Bacon is everywhere. We eat huge amounts of it. We love it. We joke about it. We add it into every other food dish we possibly can, for no other reason than “because we can.” Sure, we cherish it, but do we really understand what makes good bacon so great?
Curing meat, especially old-school bacon, is in a class all by itself, but what’s the secret behind its flavor, cooking properties and overall amazingness? It’s all in the history, of course…a process that has been perfected over (literally) thousands of years!
Preserving meat so that it can be eaten later goes back to before recorded history. Civilizations were salting fish and meat to prevent spoilage and to keep for when food became scarce. In fact, the ancient Mesopotamians, Egyptians, Greeks and Romans all practiced curing (and found different ways to make it their own)!
Did you know that there’s even evidence that suggests desert-dwelling populations in both western China and South America used sand high in borax and sodium nitrate as a preservative?
Preservation of meat also goes back to prehistoric times. It likely started as a method for cooking, but humans eventually realized that meat dried over a smoky fire stayed edible longer. In the centuries that followed, some meats were cured with salt first, then smoked to add additional flavor. (Welcome, Black Sheep Bacon!)
The Roman Empire
The Ancient Romans borrowed much of the salt curing process from the Greeks, but soon adapted it to their tastes. Dry cured ham, particularly from the shoulder, was especially prized.
After a few months’ worth of cure, the ham would be boiled, then covered in honey and baked. Sausages were also extremely popular, especially among the lower class. And, the Roman Emperor Aurelian was so worried about the mass consumption of pork that he enacted laws to keep pigs from going extinct!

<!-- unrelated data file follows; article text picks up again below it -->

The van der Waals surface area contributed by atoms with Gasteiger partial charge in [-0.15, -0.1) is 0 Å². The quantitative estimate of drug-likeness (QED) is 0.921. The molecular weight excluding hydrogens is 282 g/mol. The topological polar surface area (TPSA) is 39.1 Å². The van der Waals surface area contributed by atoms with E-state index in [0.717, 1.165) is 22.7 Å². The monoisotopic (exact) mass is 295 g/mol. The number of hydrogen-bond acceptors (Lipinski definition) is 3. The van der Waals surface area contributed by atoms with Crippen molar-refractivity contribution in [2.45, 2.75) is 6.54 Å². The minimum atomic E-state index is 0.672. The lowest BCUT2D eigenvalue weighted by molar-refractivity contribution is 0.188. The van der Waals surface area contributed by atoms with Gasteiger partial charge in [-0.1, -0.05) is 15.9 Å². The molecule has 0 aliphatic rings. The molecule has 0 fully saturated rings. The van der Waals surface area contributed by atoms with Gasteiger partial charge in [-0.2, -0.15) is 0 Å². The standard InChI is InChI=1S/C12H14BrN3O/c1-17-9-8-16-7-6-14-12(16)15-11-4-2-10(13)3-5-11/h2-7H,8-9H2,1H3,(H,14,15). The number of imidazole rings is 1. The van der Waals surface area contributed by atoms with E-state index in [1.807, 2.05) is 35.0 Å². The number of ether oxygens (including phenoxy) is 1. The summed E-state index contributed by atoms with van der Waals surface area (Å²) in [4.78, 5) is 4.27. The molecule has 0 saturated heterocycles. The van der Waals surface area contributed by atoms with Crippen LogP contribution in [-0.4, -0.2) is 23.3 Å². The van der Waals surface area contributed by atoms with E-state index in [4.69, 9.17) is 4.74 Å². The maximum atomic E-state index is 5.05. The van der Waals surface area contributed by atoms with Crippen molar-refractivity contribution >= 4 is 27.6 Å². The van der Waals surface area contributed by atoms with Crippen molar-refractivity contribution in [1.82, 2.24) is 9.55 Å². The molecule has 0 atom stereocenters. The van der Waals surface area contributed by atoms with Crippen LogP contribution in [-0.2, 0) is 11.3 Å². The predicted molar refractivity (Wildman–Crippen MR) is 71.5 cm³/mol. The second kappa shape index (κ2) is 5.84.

The Middle Ages
The popularity of cured meats continued into the Middle Ages. This is when brining and pickling (which preserves meat in salted water) started to become more common in food preservation. Spices from the East made their way onto the scene, and helped to cover up the extremely salty taste of the preserved meat.
This is around the time in history when we started seeing references to cured pork bellies in historical record and literature. Meats were sometimes smoked as well, but smoking added to the final cost of the meat. (So, basically, if you were wealthy, you got to eat the good, smoked stuff!)
The Modern Era, the 20th Century & Beyond
By the mid-nineteenth century, railroads made it easier to get pigs and cattle to stockyards for slaughter, and by the turn of the twentieth century refrigeration basically changed the world! The meat industry became a year-round venture, rather than one controlled by the outside temperature, and beyond bacon, charcuterie boards across the world benefited from easier access to salami, sopressata and more!
Dry curing became less common, and traditional meat preservation methods that included curing salts, which preserved meat’s distinct pink and red color, began to die out…this is when the commercialized, pre-packaged stuff officially made its way into our grocery stores.
European Curing Traditions
European meat curing processes varied from country to country and region to region.
In Germany and central Europe, meats were cured and smoked using beechwood or juniper. Closer to the Mediterranean, in Italy, Spain, and Portugal, meat was often just salt cured (and not smoked). Well-known Italian cured meats like prosciutto or pancetta, for example, receive no smoking.
When those Europeans eventually made their way to the Americas, their methods mixed with the existing practices of the native populations, which included the smoking of meats using common North American woods. (The most common types used were hickory, oak, and mesquite, but applewood, cherrywood, and even corn cobs were also used.)
What Makes Bacon, Bacon? It Depends Where You Live!
What exactly constitutes “bacon” is slightly different depending on the country you live in.
In North America, “bacon” describes the meat from the belly or side of the hog, and “Canadian bacon” comes from the back.
In the United Kingdom, however, American bacon is known as “streaky bacon” because of the streaks of fat that run throughout. It is not typically eaten on its own, but instead used to wrap chicken or sausages. British bacon comes from the loin of the hog, with a border of fat along one edge, and is most often NOT smoked.
No matter where you’re from, though, bacon still manages to find its place at both the breakfast table and on a good lunch or dinner time sandwich.
Keep Going – Become a Cured Meat (Bacon) Expert!
We’ve covered a lot of history, but we’re not done. To dive deeper into the world of cured meat products, especially bacon, take a look at our complete, in-depth overview: Ultimate Guide to Dry Cured Bacon!